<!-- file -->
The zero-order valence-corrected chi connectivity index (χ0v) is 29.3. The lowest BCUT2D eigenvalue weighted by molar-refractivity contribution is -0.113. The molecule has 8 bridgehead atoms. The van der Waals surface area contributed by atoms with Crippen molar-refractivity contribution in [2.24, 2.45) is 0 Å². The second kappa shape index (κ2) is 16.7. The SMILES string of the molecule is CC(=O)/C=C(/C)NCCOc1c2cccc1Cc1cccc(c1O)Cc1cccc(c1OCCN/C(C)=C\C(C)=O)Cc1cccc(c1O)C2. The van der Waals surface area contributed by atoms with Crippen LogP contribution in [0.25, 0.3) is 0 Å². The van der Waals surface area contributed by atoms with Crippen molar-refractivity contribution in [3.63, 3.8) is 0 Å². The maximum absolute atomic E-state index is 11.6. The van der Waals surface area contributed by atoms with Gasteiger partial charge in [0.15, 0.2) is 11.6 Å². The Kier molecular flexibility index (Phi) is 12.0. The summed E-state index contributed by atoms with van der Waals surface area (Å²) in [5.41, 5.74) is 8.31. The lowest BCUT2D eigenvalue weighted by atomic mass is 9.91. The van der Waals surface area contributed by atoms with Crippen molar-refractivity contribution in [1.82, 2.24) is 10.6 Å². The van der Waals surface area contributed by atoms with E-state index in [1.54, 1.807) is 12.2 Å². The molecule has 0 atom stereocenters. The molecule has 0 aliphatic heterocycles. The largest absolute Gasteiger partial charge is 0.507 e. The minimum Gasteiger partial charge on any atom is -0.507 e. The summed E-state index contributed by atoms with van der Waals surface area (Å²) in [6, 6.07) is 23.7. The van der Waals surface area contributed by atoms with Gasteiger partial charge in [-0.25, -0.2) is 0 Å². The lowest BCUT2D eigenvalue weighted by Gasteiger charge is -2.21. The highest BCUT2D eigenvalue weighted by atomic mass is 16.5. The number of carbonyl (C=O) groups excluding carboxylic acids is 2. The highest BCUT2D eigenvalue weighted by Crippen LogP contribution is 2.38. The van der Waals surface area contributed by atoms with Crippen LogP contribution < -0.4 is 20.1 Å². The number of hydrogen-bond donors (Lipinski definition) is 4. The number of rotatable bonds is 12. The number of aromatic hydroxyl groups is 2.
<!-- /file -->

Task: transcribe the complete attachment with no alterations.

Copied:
The zero-order valence-corrected chi connectivity index (χ0v) is 29.3. The lowest BCUT2D eigenvalue weighted by molar-refractivity contribution is -0.113. The molecule has 8 bridgehead atoms. The van der Waals surface area contributed by atoms with Crippen molar-refractivity contribution in [2.24, 2.45) is 0 Å². The second kappa shape index (κ2) is 16.7. The SMILES string of the molecule is CC(=O)/C=C(/C)NCCOc1c2cccc1Cc1cccc(c1O)Cc1cccc(c1OCCN/C(C)=C\C(C)=O)Cc1cccc(c1O)C2. The van der Waals surface area contributed by atoms with Crippen LogP contribution in [0.25, 0.3) is 0 Å². The van der Waals surface area contributed by atoms with Crippen molar-refractivity contribution in [3.63, 3.8) is 0 Å². The maximum absolute atomic E-state index is 11.6. The van der Waals surface area contributed by atoms with Gasteiger partial charge in [0.15, 0.2) is 11.6 Å². The Kier molecular flexibility index (Phi) is 12.0. The summed E-state index contributed by atoms with van der Waals surface area (Å²) in [5.41, 5.74) is 8.31. The lowest BCUT2D eigenvalue weighted by atomic mass is 9.91. The van der Waals surface area contributed by atoms with Crippen molar-refractivity contribution in [1.82, 2.24) is 10.6 Å². The van der Waals surface area contributed by atoms with E-state index in [1.54, 1.807) is 12.2 Å². The molecule has 0 atom stereocenters. The molecule has 0 aliphatic heterocycles. The largest absolute Gasteiger partial charge is 0.507 e. The minimum Gasteiger partial charge on any atom is -0.507 e. The summed E-state index contributed by atoms with van der Waals surface area (Å²) in [6, 6.07) is 23.7. The van der Waals surface area contributed by atoms with Gasteiger partial charge in [-0.25, -0.2) is 0 Å². The lowest BCUT2D eigenvalue weighted by Gasteiger charge is -2.21. The highest BCUT2D eigenvalue weighted by atomic mass is 16.5. The number of carbonyl (C=O) groups excluding carboxylic acids is 2. The highest BCUT2D eigenvalue weighted by Crippen LogP contribution is 2.38. The van der Waals surface area contributed by atoms with Crippen LogP contribution < -0.4 is 20.1 Å². The number of hydrogen-bond donors (Lipinski definition) is 4. The number of rotatable bonds is 12. The number of aromatic hydroxyl groups is 2.